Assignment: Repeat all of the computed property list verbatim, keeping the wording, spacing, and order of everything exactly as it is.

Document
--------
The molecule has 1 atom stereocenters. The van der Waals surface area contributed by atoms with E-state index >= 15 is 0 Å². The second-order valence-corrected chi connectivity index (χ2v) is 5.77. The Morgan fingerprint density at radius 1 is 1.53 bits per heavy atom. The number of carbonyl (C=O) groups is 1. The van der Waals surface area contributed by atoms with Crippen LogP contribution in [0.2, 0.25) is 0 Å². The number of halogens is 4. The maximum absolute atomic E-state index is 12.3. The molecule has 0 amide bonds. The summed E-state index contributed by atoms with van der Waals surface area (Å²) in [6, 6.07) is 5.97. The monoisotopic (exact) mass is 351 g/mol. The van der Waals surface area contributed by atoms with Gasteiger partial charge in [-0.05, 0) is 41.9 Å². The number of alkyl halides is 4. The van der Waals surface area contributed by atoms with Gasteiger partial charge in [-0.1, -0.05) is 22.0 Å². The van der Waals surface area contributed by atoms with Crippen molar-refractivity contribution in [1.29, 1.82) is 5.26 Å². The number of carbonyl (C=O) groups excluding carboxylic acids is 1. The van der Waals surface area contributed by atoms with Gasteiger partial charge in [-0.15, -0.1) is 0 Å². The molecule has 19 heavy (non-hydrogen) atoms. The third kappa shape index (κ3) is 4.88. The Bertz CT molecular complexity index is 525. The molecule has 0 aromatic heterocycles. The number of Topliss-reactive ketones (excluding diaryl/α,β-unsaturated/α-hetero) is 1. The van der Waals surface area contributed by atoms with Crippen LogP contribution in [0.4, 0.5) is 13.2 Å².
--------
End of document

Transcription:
The molecule has 1 atom stereocenters. The van der Waals surface area contributed by atoms with E-state index >= 15 is 0 Å². The second-order valence-corrected chi connectivity index (χ2v) is 5.77. The Morgan fingerprint density at radius 1 is 1.53 bits per heavy atom. The number of carbonyl (C=O) groups is 1. The van der Waals surface area contributed by atoms with Crippen LogP contribution in [0.2, 0.25) is 0 Å². The number of halogens is 4. The maximum absolute atomic E-state index is 12.3. The molecule has 0 amide bonds. The summed E-state index contributed by atoms with van der Waals surface area (Å²) in [6, 6.07) is 5.97. The monoisotopic (exact) mass is 351 g/mol. The van der Waals surface area contributed by atoms with Gasteiger partial charge in [-0.05, 0) is 41.9 Å². The number of alkyl halides is 4. The van der Waals surface area contributed by atoms with Gasteiger partial charge in [-0.1, -0.05) is 22.0 Å². The van der Waals surface area contributed by atoms with Crippen molar-refractivity contribution in [1.29, 1.82) is 5.26 Å². The number of carbonyl (C=O) groups excluding carboxylic acids is 1. The van der Waals surface area contributed by atoms with Gasteiger partial charge in [-0.15, -0.1) is 0 Å². The molecule has 19 heavy (non-hydrogen) atoms. The third kappa shape index (κ3) is 4.88. The Bertz CT molecular complexity index is 525. The molecule has 0 aromatic heterocycles. The number of Topliss-reactive ketones (excluding diaryl/α,β-unsaturated/α-hetero) is 1. The van der Waals surface area contributed by atoms with Crippen LogP contribution in [0.4, 0.5) is 13.2 Å².